EGYPT – Egyptian oil producers have ramped up production of the fossil fuel to reach the highest level in the country’s history despite depressed demand in the international market due to the raging COVID-19 pandemic.
Egypt’s Petroleum Ministry in a statement said that the Egyptian General Petroleum Corporation (EGPC)’s crude oil production exceeded 62,000 barrels per day (bpd) for the first time since its establishment in 1957.
The ministry of petroleum further noted that this high record in production reflected the success in implementing the integrated work program in the various oilfields of the company.
The achievement, the ministry noted, was realized in spite of the serious challenges that accompanied the exceptional circumstances that were occasioned by the outbreak of the novel coronavirus (COVID-19).
The ministry described further this success as a major step on the right track to achieve the company’s goals of continuing to increase the crude output in the coming period.
Egypt’s increased production is however coming at a time when demand for crude oil in the international market has been depressed by economic crises currently gripping various developing and developed nations in the world.
The depressed demand has resulted in prices falling below the US$40 price for a barrel creating a revenue crisis for crude oil manufacturers who used to enjoy prices of US$70 before the start of the price war and COVID-19 pandemic.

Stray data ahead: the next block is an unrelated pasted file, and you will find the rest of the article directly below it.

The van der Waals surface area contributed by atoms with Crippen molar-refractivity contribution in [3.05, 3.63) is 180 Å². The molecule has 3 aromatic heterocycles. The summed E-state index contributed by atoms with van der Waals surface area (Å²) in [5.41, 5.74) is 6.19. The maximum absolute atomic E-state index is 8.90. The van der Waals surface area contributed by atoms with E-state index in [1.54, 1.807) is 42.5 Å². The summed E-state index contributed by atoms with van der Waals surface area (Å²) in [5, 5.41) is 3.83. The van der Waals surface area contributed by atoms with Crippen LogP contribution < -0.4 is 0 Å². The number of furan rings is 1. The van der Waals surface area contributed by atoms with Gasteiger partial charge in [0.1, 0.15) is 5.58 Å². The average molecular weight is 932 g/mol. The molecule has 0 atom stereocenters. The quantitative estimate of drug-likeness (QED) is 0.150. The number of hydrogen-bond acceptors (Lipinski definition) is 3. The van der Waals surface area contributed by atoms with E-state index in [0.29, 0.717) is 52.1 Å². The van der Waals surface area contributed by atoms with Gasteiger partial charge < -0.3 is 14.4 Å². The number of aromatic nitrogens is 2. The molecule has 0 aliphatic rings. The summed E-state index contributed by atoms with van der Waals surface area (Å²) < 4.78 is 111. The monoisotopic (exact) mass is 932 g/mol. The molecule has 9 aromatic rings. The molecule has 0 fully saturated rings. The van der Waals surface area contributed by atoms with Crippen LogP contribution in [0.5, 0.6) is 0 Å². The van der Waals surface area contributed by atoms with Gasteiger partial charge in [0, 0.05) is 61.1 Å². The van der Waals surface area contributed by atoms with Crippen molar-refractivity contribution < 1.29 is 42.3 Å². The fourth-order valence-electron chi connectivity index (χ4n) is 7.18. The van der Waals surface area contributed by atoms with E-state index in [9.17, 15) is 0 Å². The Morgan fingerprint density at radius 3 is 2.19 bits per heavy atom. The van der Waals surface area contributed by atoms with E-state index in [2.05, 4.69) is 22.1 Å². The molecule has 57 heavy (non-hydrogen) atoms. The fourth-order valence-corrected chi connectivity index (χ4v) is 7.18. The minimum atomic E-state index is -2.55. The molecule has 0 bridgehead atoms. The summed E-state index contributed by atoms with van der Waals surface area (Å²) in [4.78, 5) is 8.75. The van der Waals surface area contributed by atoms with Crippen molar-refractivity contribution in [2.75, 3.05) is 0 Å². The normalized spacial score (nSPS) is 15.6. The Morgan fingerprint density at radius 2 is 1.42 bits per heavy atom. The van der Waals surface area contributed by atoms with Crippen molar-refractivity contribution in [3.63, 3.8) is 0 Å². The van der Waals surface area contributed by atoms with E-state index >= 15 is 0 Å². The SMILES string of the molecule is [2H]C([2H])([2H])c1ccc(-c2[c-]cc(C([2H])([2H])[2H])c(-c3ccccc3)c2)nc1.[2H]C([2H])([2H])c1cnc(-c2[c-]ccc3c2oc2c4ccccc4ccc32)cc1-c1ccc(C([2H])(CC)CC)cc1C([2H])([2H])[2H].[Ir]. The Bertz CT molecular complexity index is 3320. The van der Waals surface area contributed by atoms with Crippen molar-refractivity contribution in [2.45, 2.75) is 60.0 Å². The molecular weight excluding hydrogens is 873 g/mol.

In June, US government statistics revealed rising crude oil inventories in the North American country causing a 2% fall in the prices of crude oil.
To stabilize the price of the precious commodity, OPEC+ countries agreed to reduce their production by up to 2.2 million bpd, a factor which sent the price of crude oil up and beyond the US$40 mark.
Increased demand in the US also resulted in the US crude inventories falling by more than expected, dropping by 7.2 million barrels in the last week of July, after hitting all-time highs for three consecutive weeks.
This resulted in the prices of oil appreciating by 1% and further demand is expected to help boost the prices of the precious commodity that has been tumbling since the crisis started.